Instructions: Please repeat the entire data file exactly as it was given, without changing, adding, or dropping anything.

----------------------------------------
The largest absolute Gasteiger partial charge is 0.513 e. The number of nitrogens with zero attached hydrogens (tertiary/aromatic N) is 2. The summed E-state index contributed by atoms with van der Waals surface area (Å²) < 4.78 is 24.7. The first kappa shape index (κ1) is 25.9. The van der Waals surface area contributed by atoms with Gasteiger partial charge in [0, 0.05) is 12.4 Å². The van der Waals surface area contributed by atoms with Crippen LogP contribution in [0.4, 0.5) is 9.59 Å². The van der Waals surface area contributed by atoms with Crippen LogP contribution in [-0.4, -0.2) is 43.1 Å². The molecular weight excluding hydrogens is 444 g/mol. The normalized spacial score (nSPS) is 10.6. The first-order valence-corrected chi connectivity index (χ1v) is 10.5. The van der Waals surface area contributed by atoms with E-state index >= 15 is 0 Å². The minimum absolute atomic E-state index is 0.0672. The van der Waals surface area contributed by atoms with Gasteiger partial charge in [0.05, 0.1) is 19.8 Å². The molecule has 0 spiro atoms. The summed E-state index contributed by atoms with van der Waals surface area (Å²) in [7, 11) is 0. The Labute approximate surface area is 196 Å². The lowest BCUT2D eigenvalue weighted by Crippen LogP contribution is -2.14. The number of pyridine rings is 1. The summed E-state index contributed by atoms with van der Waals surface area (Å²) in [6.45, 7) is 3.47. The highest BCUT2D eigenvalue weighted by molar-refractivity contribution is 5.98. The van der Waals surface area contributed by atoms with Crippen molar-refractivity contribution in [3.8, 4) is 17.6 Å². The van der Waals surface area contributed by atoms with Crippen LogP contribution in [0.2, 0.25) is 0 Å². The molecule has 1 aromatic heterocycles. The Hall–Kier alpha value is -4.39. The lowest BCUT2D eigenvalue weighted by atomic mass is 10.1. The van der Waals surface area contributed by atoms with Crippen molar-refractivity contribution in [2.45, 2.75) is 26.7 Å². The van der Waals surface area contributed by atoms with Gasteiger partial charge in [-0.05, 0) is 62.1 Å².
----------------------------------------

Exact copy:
The largest absolute Gasteiger partial charge is 0.513 e. The number of nitrogens with zero attached hydrogens (tertiary/aromatic N) is 2. The summed E-state index contributed by atoms with van der Waals surface area (Å²) < 4.78 is 24.7. The first kappa shape index (κ1) is 25.9. The van der Waals surface area contributed by atoms with Gasteiger partial charge in [0, 0.05) is 12.4 Å². The van der Waals surface area contributed by atoms with Crippen LogP contribution in [0.4, 0.5) is 9.59 Å². The van der Waals surface area contributed by atoms with Crippen LogP contribution in [-0.4, -0.2) is 43.1 Å². The molecular weight excluding hydrogens is 444 g/mol. The normalized spacial score (nSPS) is 10.6. The first-order valence-corrected chi connectivity index (χ1v) is 10.5. The van der Waals surface area contributed by atoms with E-state index >= 15 is 0 Å². The minimum absolute atomic E-state index is 0.0672. The van der Waals surface area contributed by atoms with Gasteiger partial charge in [0.05, 0.1) is 19.8 Å². The molecule has 0 spiro atoms. The summed E-state index contributed by atoms with van der Waals surface area (Å²) in [7, 11) is 0. The Labute approximate surface area is 196 Å². The lowest BCUT2D eigenvalue weighted by Crippen LogP contribution is -2.14. The number of pyridine rings is 1. The summed E-state index contributed by atoms with van der Waals surface area (Å²) in [6.45, 7) is 3.47. The highest BCUT2D eigenvalue weighted by molar-refractivity contribution is 5.98. The van der Waals surface area contributed by atoms with Crippen molar-refractivity contribution in [3.8, 4) is 17.6 Å². The van der Waals surface area contributed by atoms with Crippen LogP contribution in [0.2, 0.25) is 0 Å². The molecule has 1 aromatic heterocycles. The Hall–Kier alpha value is -4.39. The lowest BCUT2D eigenvalue weighted by atomic mass is 10.1. The van der Waals surface area contributed by atoms with Crippen molar-refractivity contribution in [2.45, 2.75) is 26.7 Å². The van der Waals surface area contributed by atoms with Gasteiger partial charge in [-0.05, 0) is 62.1 Å².